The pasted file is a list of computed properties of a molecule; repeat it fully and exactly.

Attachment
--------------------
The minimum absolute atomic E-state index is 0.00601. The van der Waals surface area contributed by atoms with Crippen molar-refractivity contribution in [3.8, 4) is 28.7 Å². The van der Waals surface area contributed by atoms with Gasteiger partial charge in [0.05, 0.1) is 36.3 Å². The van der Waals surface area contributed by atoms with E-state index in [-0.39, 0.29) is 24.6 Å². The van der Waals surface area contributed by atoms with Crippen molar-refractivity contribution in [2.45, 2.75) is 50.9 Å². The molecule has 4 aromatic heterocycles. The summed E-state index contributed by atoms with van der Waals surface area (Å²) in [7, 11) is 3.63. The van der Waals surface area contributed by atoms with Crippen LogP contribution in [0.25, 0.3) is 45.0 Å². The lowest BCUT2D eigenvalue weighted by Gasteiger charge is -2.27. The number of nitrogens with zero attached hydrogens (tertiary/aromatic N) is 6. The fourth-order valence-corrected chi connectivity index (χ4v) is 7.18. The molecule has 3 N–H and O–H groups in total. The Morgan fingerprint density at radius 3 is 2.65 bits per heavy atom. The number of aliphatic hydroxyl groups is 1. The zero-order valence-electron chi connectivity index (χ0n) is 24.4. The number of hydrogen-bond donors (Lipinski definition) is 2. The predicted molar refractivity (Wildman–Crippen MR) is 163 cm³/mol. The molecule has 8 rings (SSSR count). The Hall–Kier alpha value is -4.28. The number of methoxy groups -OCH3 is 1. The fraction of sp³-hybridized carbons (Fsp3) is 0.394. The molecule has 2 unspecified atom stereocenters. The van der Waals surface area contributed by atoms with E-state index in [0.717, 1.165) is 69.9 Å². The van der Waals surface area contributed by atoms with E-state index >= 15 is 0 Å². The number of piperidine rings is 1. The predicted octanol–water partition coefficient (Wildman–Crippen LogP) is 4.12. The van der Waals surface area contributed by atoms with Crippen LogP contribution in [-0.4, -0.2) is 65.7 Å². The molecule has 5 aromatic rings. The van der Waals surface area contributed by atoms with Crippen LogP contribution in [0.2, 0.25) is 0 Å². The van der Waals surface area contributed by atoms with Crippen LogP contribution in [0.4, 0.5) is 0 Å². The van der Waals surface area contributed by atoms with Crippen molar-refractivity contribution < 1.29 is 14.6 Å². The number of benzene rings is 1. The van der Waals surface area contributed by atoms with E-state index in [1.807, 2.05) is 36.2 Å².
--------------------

The minimum absolute atomic E-state index is 0.00601. The van der Waals surface area contributed by atoms with Crippen molar-refractivity contribution in [3.8, 4) is 28.7 Å². The van der Waals surface area contributed by atoms with Gasteiger partial charge in [0.05, 0.1) is 36.3 Å². The van der Waals surface area contributed by atoms with E-state index in [-0.39, 0.29) is 24.6 Å². The van der Waals surface area contributed by atoms with Crippen molar-refractivity contribution in [2.45, 2.75) is 50.9 Å². The molecule has 4 aromatic heterocycles. The summed E-state index contributed by atoms with van der Waals surface area (Å²) in [7, 11) is 3.63. The van der Waals surface area contributed by atoms with Crippen LogP contribution in [0.25, 0.3) is 45.0 Å². The lowest BCUT2D eigenvalue weighted by Gasteiger charge is -2.27. The number of nitrogens with zero attached hydrogens (tertiary/aromatic N) is 6. The fourth-order valence-corrected chi connectivity index (χ4v) is 7.18. The molecule has 3 N–H and O–H groups in total. The Morgan fingerprint density at radius 3 is 2.65 bits per heavy atom. The number of aliphatic hydroxyl groups is 1. The zero-order valence-electron chi connectivity index (χ0n) is 24.4. The number of hydrogen-bond donors (Lipinski definition) is 2. The predicted molar refractivity (Wildman–Crippen MR) is 163 cm³/mol. The molecule has 8 rings (SSSR count). The Hall–Kier alpha value is -4.28. The number of methoxy groups -OCH3 is 1. The fraction of sp³-hybridized carbons (Fsp3) is 0.394. The molecule has 2 unspecified atom stereocenters. The van der Waals surface area contributed by atoms with E-state index in [0.717, 1.165) is 69.9 Å². The van der Waals surface area contributed by atoms with E-state index >= 15 is 0 Å². The number of piperidine rings is 1. The predicted octanol–water partition coefficient (Wildman–Crippen LogP) is 4.12. The van der Waals surface area contributed by atoms with Crippen LogP contribution in [-0.4, -0.2) is 65.7 Å². The molecule has 5 aromatic rings. The van der Waals surface area contributed by atoms with Crippen LogP contribution in [0.2, 0.25) is 0 Å². The van der Waals surface area contributed by atoms with Crippen LogP contribution in [0.4, 0.5) is 0 Å². The van der Waals surface area contributed by atoms with Crippen molar-refractivity contribution < 1.29 is 14.6 Å². The number of benzene rings is 1. The van der Waals surface area contributed by atoms with E-state index in [1.807, 2.05) is 36.2 Å².